"Yes, pap, get him the red moccasins. Let him make a monkey of himself, and 'be somebody and so happy.'"
Now, you must know that our hero, though tough to reproof, was keenly sensitive to ridicule—a jimson weed to that, a snap dragon to this. Having discovered his weakness, his mother was much in the habit of playing upon it, as the only means of persuasion or dissuasion within her command which was likely to make any impression upon his knotty young rind. So, while she was spinning out her rigmarole, Sprigg was making a great show of amusing himself with Pow-wow, slapping him over the muzzle with his coonskin cap, or setting that ornament in divers ways on the old dog's head; now with the tail over the right ear, then over the left, or over the nose; the young sauce-box the while keeping up, in a confidential undertone to his four-footed chum, a running commentary on his mother's burlesque of himself, for every word of which he should have received a sounding spank.
"Some folks think they are monstrous smart, don't they, Pow-wow?"
"You could bark tip a tree and do better than that, couldn't you, Pow-wow?"
"Funny enough to make a dog laugh, isn't it, Pow-wow?"
"Some folks ought to be told what fools they are, oughtn't they, Pow-wow?"
"Ding-dong bell, when the fools are all dead, Then we will have plenty of butter and bread,
won't we, Pow-wow?"
Meets with the Object of His Love.
So, next Monday, Jervis Whitney set out on his long tramp, with Pow-wow for company, and with Black Bess, his rifle, to keep them supplied with game, their chief dependence for subsistence while traveling the five hundred miles of wilderness, which lay between them and their old home beyond the Alleghenies. While they were gone, Sprigg kept count of the months and weeks and days, and, as they went silently gliding by, he went silently dreaming on about the red moccasins. Silently, for never another word said he to his mother concerning the matter he had so near at heart. He knew she would laugh at him, and call him a monkey—our hero, bear in mind, being as touchy to ridicule as a raw mouth to ginger. You might scold him and rate him, sneap him and snub him, to a degree you would suppose sufficient to break the heart of any boy who knew his catechism, yet not a fig nor a flint would he care for it all. Perhaps, he would kick up his heels in the very face of your reproof; or, it may be, merely wrinkle up his saucy young knob of a nose, thereby saying as plainly as words could say it:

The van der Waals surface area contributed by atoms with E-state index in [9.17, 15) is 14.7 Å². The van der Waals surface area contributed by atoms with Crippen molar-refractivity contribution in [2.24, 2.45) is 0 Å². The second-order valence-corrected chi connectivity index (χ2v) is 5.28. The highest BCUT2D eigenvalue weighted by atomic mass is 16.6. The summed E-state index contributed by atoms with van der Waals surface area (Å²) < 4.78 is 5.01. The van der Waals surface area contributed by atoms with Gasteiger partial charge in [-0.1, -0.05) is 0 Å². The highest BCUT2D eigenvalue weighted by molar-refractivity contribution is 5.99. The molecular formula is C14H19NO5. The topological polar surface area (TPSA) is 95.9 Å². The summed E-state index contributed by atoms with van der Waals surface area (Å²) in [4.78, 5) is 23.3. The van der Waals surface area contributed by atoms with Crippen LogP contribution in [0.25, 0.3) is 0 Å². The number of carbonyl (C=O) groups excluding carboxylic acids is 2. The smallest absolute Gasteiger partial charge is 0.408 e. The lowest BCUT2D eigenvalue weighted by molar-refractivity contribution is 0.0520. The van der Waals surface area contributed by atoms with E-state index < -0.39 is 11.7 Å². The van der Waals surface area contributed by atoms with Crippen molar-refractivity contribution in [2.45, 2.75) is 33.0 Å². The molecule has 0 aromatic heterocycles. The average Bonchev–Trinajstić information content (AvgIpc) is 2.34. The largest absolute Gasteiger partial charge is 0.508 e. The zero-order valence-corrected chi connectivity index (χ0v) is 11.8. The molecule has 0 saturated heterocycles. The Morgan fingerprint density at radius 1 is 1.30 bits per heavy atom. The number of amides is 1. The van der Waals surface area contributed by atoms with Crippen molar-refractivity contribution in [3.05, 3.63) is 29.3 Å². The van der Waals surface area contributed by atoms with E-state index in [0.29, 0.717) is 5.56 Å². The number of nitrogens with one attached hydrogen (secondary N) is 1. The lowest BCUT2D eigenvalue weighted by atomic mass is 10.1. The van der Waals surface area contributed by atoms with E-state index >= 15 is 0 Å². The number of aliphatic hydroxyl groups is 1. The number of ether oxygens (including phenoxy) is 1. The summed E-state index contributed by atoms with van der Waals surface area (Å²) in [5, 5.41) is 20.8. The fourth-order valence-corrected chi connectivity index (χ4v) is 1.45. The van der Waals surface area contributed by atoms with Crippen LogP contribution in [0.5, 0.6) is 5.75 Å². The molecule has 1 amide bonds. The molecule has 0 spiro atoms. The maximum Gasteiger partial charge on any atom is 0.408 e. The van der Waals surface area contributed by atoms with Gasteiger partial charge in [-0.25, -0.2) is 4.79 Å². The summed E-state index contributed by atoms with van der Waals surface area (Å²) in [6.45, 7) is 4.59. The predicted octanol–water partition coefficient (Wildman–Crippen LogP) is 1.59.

"Thin! thin! When the wise waste words, then fools may grin, So, save your breath for a rainy day, Or the wind will blow it all away; Bottle it up and cork it fast, The longer you keep it, the longer 'twill last."
The month of May was drawing near its close. Night was spreading its dusky shadows over the lonely forest home. The turkey-cock had gone to its rest; so had the red-bird, so had the jay-bird; so had Sprigg. Elster had heard her boy repeat his prayers and was now singing him to sleep with a hymn; a pious custom which, in all sincerity, she had faithfully observed from his infancy up; doing her best, from night to night, to make him a Christian, while suffering him, from day to day, to become more and more of a heathen. Such parental inconsistencies were rare in the days of Mary Washington, but are so common nowadays that no one excepting himself or herself can find an exception to the rule except at home. The last line of the hymn had just been sung, and Sprigg was making his last big sleepy wink at the cradle before fairly off for nodland, when they heard, first, a glad yelp out there in the yard, which they thought they knew; then a brisk, firm step on the loose board floor of the porch, which they were certain they knew. Up from her chair sprang Elster; up from his bed bounced Sprigg, and by the time the door, with a ringing click of its wooden latch, swung open, both were there, and both hugged tight in the long, strong arms of husband and father.
"Heaven be thanked!" exclaimed Elster, kissing her husband for the——, but I must not say what number of times.
"The moccasins! the moccasins!—where are my red moccasins?" cried Sprigg, who had not kissed nor hugged his father once.
"You young feather-pate! you jay-bird!" exclaimed Jervis. "Can't you give your poor pap some little sign of welcome first?"